Philipoosie Arragutainaq carved out a niche for himself with his Sanikiluaq convenience store, The Freezer, over the past three years but Arragutainaq says that’s now in jeopardy.
The Freezer sold much of its merchandise – pop and candy being most popular – between 7 p.m. and 11 p.m., after the Northern store and the Mitiq Co-op closed for the day.
That changed in late January when the Northern store extended its hours to 10 p.m. from Monday through Friday. The Co-op did the same a short while later.
Now The Freezer’s sales have dropped by approximately 80 per cent.
Arragutainaq, the owner of Naulak Enterprises, sent a letter to the North West Company to communicate how the change in hours is hurting his business.
“From the beginning our hours have been set so that we would not interfere or compete with the Northern store,” Arragutainaq wrote in a letter shared with Nunavut News.
“We are a much smaller business and have less overhead, particularly since we are only open four hours each day, but we cannot continue if the Northern store seeks to take these hours from us … I must ask, is it necessary that you take away this opportunity for a small Inuit business and if so, what message are you sending in such an effort? As a very large and successful business making its profits by selling to Inuit in Inuit communities, should you not respect and support the growth of the Inuit economy and the progress and prosperity of the people who have allowed you to prosper?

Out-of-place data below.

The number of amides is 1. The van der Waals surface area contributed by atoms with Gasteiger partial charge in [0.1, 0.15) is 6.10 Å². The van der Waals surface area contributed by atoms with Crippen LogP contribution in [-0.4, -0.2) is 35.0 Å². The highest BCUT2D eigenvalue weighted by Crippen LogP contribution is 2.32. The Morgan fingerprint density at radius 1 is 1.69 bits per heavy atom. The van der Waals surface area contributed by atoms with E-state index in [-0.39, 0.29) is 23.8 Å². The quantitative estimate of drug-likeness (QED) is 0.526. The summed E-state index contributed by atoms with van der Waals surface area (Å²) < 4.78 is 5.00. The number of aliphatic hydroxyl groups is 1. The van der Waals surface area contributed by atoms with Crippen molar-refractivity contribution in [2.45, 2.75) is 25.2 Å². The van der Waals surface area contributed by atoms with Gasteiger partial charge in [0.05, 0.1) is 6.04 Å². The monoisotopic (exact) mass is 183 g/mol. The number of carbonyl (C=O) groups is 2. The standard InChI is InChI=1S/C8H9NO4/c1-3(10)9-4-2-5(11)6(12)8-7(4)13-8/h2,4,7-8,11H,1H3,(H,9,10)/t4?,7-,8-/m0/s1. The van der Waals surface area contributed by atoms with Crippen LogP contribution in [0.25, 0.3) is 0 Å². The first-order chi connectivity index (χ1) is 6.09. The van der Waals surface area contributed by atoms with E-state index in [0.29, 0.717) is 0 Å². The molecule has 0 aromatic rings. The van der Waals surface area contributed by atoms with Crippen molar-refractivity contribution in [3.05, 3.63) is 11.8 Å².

“Our company cannot survive much longer with Northern’s new hours. We have had to reduce weekly hours, miss payments on our accounts, and even resorted to opening on Sundays. This is not just a company, it is my family’s source of income and security.”
Arragutainaq added that all of the store’s part-time cashiers – numbering up to eight – are Inuit and the operation exceeds requirements under the Nunavummi Nangminiqaqtunik Ikajuuti (NNI) policy, which the Government of Nunavut uses as its guideline for purchasing goods and services from Inuit-owned businesses.
The Mitiq Co-op, however, appears on Nunavut Tunngavik’s Inuit Firm Registry database, whereas Naulak Enterprises does not.
“The Mitiq Co-op is a small locally-owned business too,” stated Duane Wilson, vice-president of stakeholder relations with Arctic Cooperatives. “It was established many, many years ago by the residents of Sanikiluaq to meet their needs. If the locally-owned Co-op feels that their members and others in the community require retail services until 10 p.m., then that is their decision.”
Darrin Maidment, a director of sales and operations with the North West Company, said the Sanikiluaq Northern store extended its hours to “better meet the needs of the communities we serve. In particular, ensuring that government workers, teachers and others who find it difficult to shop during the day are still able to access a full range of grocery and household products. Since we are not permitted to open on Sundays in Sanikiluaq, we believe evening hours are an especially important option for our customers.”
Maidment added that the North West Company is “mindful of locally-owned small businesses and they are our first choice for tradespeople, freight handling services, maintenance services, etc.”
Other than in Sanikiluaq, 15 other North West Company stores in Nunavut maintain evening hours: Arviat, Baker Lake, Gjoa Haven, Kugluktuk, Arctic Bay, Cape Dorset, Chesterfield Inlet, Coral Harbour, Hall Beach, Iglulik, Naujaat, Pangnirtung, Pond Inlet, Iqaluit and Rankin Inlet.